Student Financial Aid Services Inc. is accused in a complaint filed Thursday by the Consumer Financial Protection Bureau of charging families for help in filling out the Free Application for Federal Student Aid.

The company is charged with engaging in deceptive sales and billing practices, according to the complaint. The CFPB states that the company lured customers with misleading information about the cost of its services, then charged automatic, recurring annual fees.

Under the CFPB’s order, the company faces a $14.5 million for the alleged violations. Full payment will be suspended if the company meets certain obligations, including paying $5.2 million in refunds.

“Student Financial Aid Services Inc. made millions of dollars at the expense of consumers through its illegal recurring payment scheme,” said CFPB Director Richard Cordray. “Our enforcement action will put money back in the pockets of consumers who were misled while seeking to access federal student aid.”

The company, based in Sacramento, Calif., operates websites including and, and related call centers, where it offers fee-based assistance to consumers filling out the federal government’s Free Application for Federal Student Aid. The websites are not affiliated with the federal government’s FAFSA program.

FASFA is the U.S. Department of Education’s form to apply for financial aid, and it is also used by many states and colleges to determine students’ eligibility for aid. 

The official website,, is run by the government. But the similarly named was owned by Student Financial Aid Services from at least July 2011 until earlier this month, when the web domain was turned over to the Education Department.

According to the CFPB's complaint, when consumers entered payment information for certain financial advisory services, the company began to bill them for an annual subscription without the consumers’ knowledge or consent. These recurring charges typically ranged from $67 to $85 each year and were renewed annually. The company enrolled consumers in these annual subscriptions without adequate disclosures and imposed recurring fees without consumers’ authorization.

On its website, SFAS offered paid FAFSA preparation that included access to an experienced financial aid adviser who would answer questions about the financial aid process, according to the CFPB complaint. The company charged consumers up to $80 for online FAFSA preparation and as much as $100 for help over the phone.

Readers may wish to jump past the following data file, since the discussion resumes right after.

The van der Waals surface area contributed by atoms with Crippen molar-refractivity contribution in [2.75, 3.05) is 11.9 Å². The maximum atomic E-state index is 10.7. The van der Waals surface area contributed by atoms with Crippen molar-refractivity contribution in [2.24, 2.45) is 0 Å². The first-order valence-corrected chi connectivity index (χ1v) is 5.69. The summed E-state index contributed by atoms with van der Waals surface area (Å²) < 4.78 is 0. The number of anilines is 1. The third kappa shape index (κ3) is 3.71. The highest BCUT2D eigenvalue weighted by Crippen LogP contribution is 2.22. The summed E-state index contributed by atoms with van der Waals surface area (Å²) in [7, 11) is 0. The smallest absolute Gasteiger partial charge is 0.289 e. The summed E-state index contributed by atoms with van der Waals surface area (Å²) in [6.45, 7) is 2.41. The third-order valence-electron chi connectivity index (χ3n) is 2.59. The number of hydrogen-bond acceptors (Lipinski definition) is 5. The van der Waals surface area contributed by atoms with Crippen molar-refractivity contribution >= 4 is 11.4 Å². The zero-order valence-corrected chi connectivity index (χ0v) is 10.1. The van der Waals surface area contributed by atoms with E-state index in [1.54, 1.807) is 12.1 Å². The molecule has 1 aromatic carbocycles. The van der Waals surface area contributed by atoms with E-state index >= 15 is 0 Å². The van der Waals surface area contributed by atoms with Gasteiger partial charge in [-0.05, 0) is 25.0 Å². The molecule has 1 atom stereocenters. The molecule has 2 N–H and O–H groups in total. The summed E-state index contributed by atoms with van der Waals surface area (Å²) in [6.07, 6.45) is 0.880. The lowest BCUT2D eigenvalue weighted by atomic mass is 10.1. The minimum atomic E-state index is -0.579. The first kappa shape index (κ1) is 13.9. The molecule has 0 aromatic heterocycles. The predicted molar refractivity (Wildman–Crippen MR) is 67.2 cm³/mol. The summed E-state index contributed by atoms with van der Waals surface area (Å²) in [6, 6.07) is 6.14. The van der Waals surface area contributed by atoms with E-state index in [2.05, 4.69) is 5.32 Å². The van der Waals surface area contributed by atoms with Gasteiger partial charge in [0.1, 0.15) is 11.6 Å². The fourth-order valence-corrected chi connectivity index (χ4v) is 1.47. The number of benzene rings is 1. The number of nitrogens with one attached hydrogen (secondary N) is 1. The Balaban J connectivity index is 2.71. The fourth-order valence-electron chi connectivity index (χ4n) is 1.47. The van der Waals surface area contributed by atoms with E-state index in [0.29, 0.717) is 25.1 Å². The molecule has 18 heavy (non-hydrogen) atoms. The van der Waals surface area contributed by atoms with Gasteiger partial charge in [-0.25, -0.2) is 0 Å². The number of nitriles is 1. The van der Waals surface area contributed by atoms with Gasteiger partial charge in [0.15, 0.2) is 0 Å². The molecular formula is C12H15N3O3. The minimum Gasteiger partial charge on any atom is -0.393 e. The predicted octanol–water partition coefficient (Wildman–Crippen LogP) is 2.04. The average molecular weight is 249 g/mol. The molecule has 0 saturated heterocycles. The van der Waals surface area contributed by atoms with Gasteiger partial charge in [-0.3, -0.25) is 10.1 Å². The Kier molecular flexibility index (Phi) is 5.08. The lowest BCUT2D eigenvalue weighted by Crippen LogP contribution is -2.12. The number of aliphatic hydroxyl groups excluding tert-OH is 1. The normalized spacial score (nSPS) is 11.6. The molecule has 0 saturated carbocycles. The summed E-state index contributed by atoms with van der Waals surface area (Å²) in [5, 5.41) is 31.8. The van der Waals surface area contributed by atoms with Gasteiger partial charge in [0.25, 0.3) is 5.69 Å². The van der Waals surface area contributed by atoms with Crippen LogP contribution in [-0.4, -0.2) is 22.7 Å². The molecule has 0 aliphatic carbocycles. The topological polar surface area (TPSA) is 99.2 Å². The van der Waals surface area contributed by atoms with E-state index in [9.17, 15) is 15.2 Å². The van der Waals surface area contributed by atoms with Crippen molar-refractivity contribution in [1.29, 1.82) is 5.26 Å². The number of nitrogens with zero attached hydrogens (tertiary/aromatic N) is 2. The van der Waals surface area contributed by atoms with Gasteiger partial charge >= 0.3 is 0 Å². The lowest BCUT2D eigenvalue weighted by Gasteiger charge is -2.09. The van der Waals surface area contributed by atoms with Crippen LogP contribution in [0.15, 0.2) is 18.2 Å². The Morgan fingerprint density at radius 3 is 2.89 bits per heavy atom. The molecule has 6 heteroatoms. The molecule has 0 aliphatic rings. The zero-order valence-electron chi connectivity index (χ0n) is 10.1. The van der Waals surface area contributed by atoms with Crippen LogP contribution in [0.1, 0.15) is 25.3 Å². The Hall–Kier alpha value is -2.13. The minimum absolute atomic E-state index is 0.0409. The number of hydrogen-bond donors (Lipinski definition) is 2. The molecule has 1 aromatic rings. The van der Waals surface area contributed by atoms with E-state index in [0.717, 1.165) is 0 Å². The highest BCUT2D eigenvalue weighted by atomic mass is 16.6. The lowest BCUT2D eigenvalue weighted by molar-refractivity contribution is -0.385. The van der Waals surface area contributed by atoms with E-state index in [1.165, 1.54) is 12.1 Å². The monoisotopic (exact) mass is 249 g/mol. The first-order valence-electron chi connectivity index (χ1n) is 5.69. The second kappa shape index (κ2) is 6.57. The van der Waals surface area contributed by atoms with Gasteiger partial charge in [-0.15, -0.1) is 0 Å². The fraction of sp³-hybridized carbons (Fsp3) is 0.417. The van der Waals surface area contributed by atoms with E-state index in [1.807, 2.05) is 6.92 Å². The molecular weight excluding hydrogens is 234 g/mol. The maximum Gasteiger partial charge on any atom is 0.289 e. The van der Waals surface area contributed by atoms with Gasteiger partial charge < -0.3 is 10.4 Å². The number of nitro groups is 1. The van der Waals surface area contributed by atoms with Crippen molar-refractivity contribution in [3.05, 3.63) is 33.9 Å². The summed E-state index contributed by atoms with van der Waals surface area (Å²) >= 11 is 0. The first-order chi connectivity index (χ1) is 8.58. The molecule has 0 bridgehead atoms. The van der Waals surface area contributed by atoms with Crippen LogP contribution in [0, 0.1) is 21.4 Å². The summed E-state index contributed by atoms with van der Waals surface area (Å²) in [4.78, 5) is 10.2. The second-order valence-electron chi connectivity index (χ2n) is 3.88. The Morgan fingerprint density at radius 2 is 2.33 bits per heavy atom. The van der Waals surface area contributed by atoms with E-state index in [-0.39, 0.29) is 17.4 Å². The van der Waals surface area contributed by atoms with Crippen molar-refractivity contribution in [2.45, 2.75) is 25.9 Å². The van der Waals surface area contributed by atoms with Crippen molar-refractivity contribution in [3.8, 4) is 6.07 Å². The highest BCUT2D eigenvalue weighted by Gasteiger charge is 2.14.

The complaint alleges that the company violated the Dodd-Frank Wall Street Reform and Consumer Protection Act’s prohibitions against unfair and deceptive acts and practices by misleading consumers about the recurring charges. 

The company also allegedly violated the Electronic Fund Transfer Act by failing to get appropriate authorization for future electronic withdrawals from consumer accounts and engaged in deceptive telemarketing practices in violation of the Telemarketing Sales Rule. 

Specifically, the CFPB alleges that Student Financial Aid Services, Inc.:

Misled consumers using deceptive sales tactics: According to the CFPB complaint, the company engaged in illegal sales tactics through its websites, and, and through its call center representatives. The company advertised certain service plans as an “upgrade” at “no additional cost.” In reality, consumers who signed up for those services were charged automatically each year, typically $67 to $85 per year.

Enrolled consumers in an unlawful recurring payments scheme: The CFPB alleges that Student Financial Aid Services, Inc. illegally enrolled customers in automatic recurring charges without their knowledge or consent. Thousands of consumers were victimized by these unlawful practices. The company also failed to explain the amounts and dates of those future charges, or how consumers could avoid those charges.

Charged consumers without their authorization: The CFPB alleges that the company made recurring charges to consumer accounts without obtaining the legally required consumer authorization and without providing a copy of that authorization to consumers, as required by law.

A copy of the complaint can be found at:

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